Pound hits record low in scathing appraisal of fiscal plan, markets slide on recession fears
TOKYO: The pound slumped to a record low against the dollar on Monday (Sep 26), prompting speculation of an emergency response from the Bank of England as confidence evaporated in Britain's plan to borrow its way out of trouble.
The carnage was not confined to currencies, as concerns that high interest rates could hurt growth also knocked Asian shares to a two-year low, with demand-sensitive stocks such as Australia's miners and carmakers in Japan and Korea hit hard.
"The movements over the last couple of trading days are quite fierce," said Paul Mackel, global head of FX research at HSBC in Hong Kong. "It's a strong reminder about how suddenly the drivers for exchange rates can change."
The pound plunged nearly 5 per cent at one point to break beneath 1985 lows and hit US$1.0327.
Moves were exacerbated by thinner liquidity in the Asia session, but even after stumbling back to US$1.05, the currency is still down about 7 per cent in just two sessions.
Against the Singapore dollar, the pound sank 2.7 per cent in early trade to S$1.5111 as of 11.30am on Monday.
"The market is now treating the UK as if it's an emerging market," said Rabobank strategist Michael Every in Singapore.
"And they're not wrong in terms of the policy response and the naivety of thinking that boosting demand rather than supply is how you deal with a supply side shock," he said.
"If this carries across into European trading you're going to get at a minimum a public statement from the BOE threatening (action) and ... a strong possibility that they have to make an inter-meeting hike, and a chunky one at that."
The collapse in sterling came as markets across the world are sent into a spin by recession worries caused by a sharp tightening of monetary policy by central banks fighting decades-high inflation.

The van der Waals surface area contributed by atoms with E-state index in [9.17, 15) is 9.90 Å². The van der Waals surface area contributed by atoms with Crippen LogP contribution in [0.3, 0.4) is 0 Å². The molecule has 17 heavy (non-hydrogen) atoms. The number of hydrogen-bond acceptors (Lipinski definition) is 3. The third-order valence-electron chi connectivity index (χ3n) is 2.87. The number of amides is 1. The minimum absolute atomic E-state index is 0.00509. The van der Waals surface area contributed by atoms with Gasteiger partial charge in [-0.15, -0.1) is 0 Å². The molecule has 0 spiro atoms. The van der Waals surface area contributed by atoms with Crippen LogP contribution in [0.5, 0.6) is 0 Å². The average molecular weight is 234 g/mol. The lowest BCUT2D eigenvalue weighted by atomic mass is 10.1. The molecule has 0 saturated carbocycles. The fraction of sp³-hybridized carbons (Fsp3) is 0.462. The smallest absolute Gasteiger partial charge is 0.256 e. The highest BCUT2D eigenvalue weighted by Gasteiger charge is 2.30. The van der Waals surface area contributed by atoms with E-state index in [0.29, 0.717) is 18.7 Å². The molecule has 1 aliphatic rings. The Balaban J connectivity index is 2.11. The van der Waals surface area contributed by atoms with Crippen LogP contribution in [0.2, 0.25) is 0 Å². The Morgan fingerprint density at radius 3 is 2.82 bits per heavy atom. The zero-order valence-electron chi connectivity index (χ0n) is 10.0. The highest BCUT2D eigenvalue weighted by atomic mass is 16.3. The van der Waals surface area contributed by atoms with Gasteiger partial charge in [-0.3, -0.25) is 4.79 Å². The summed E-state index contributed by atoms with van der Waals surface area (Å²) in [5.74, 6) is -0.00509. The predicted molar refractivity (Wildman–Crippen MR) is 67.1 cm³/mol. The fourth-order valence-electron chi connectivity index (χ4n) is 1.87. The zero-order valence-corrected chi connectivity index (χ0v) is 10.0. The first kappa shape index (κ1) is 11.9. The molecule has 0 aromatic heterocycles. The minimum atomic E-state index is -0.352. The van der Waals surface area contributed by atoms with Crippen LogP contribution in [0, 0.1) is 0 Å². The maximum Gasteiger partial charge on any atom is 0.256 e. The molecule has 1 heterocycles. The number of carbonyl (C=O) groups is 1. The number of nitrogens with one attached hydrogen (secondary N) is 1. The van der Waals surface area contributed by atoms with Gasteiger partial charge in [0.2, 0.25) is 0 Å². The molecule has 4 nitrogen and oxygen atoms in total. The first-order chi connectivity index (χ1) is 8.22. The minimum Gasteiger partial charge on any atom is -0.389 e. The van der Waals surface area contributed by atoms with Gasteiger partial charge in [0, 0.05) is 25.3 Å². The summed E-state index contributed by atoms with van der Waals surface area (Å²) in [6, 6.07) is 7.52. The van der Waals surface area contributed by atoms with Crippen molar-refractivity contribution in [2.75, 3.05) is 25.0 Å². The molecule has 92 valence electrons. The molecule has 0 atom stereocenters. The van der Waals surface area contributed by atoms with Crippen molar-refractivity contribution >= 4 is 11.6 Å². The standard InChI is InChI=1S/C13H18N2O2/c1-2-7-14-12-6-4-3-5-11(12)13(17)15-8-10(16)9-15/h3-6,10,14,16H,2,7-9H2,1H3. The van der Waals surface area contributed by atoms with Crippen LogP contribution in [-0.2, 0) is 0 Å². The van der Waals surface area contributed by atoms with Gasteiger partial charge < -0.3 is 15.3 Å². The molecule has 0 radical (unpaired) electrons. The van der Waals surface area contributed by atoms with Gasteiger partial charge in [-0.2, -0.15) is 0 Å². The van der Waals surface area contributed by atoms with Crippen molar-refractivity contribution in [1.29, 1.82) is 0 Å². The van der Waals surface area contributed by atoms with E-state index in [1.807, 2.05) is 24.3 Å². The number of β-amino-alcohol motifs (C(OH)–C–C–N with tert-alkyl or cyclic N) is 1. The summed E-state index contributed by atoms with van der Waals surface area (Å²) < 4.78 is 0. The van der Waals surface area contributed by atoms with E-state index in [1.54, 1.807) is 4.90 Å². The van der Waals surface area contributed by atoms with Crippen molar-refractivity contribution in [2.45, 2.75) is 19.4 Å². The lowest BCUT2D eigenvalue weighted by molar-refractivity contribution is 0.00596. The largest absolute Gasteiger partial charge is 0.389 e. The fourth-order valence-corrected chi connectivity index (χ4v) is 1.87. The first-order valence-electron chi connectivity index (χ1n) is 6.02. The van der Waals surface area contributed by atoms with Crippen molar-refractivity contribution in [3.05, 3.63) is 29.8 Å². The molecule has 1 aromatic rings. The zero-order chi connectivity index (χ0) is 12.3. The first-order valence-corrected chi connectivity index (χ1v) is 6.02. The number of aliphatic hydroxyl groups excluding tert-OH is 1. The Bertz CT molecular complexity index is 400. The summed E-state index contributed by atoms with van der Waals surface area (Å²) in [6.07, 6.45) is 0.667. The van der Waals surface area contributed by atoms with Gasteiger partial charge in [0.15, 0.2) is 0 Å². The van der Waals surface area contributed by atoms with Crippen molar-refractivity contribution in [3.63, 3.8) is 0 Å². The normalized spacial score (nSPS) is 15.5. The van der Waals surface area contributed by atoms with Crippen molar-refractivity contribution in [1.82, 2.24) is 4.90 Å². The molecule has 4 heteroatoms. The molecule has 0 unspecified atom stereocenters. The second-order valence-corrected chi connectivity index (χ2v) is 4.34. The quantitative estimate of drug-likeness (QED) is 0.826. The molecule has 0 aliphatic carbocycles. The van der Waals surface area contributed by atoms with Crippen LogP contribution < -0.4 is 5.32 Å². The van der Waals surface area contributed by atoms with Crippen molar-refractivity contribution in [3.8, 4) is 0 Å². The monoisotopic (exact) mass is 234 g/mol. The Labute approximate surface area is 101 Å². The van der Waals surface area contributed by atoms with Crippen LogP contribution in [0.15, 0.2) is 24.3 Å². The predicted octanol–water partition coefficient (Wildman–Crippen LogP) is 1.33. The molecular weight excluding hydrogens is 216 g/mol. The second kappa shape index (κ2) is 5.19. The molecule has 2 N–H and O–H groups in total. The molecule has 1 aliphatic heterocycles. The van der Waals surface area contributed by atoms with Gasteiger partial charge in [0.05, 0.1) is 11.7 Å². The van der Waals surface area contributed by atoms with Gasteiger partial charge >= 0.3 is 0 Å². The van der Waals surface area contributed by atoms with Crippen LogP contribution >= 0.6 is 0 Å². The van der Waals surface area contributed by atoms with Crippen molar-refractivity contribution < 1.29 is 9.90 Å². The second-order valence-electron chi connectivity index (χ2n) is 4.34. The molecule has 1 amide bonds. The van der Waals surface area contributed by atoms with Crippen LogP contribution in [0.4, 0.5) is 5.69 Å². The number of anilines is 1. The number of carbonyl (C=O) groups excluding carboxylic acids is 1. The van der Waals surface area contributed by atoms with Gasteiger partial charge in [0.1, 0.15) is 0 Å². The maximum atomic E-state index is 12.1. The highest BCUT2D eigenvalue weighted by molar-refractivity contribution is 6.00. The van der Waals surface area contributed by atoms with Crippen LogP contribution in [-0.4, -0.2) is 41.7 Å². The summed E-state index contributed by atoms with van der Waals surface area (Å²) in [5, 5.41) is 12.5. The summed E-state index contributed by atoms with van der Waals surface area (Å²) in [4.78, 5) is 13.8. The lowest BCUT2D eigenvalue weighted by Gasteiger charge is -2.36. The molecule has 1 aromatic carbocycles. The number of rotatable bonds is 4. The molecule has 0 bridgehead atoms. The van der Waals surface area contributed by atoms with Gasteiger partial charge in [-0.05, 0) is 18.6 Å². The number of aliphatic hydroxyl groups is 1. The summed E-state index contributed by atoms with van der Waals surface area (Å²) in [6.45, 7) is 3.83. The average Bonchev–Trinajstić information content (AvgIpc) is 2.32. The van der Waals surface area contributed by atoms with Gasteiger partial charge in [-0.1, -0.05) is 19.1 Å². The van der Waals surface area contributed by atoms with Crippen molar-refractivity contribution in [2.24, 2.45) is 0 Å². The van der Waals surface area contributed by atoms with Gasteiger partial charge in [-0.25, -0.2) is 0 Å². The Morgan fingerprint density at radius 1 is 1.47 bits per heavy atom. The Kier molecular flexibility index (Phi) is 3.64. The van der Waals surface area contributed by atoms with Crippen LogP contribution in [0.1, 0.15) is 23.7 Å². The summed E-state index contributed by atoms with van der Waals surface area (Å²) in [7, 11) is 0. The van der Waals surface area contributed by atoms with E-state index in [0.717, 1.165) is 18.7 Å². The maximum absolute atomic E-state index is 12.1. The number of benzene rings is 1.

Tokyo shed more than 2 per cent on Monday as traders there returned from a long weekend break, while Seoul was off more than 3 per cent, with Sydney, Shanghai, Mumbai, Singapore, Taipei and Jakarta also tanking.
Hong Kong reversed early gains that came after the city said it would relax strict hotel quarantine measures for travellers.
New British finance minister Kwasi Kwarteng, who was put in place by Liz Truss after she became prime minister earlier this month, announced in a mini-budget on Friday that he planned to slash taxes to kickstart the British economy and provide cash to cushion families from rocketing energy costs.
But investors were spooked by the huge amount of borrowing likely needed for the multi-billion-pound package, which critics said would benefit the rich far more than the poorest during a cost-of-living crisis.
In total, the plans will require an extra £72 billion of government borrowing over the next six months alone.
"Whether or not the UK government announcement of the biggest tax reduction since 1972 ... will in time yield a significant growth dividend is not something markets are yet willing to contemplate," said National Australia Bank's Ray Attrill.
"Instead, they were consumed by worries over the scale of near-term UK government financing needs, at a time when the current account deficit is running at more than 8 per cent of GDP."
He added: "Chatter about a possible UK sovereign rating downgrade has already begun."
Oil and gold were under pressure due to the surging greenback, with gold hitting a 2.5-year low of US$1,626 and Brent crude futures down about 1 per cent to the lowest since January at US$85.06 a barrel.
The dollar built on its recovery against the yen following the shock of last week's currency intervention by Japanese authorities, as investors returned their focus to the contrast between a hawkish Federal Reserve and the Bank of Japan's insistence on sticking to massive stimulus.
The dollar index - whose basket includes sterling, the euro and the yen - reached 114.58 for the first time since May 2002 before easing to 113.73 - 0.52 per cent higher than the end of last week.
"The poor situation in the UK exacerbates support for the USD, (which) can track higher again this week," Joseph Capurso, head of international economics at Commonwealth Bank of Australia, wrote in a report.
"If a sense of crisis about the world economy were to emerge, the USD could jump significantly."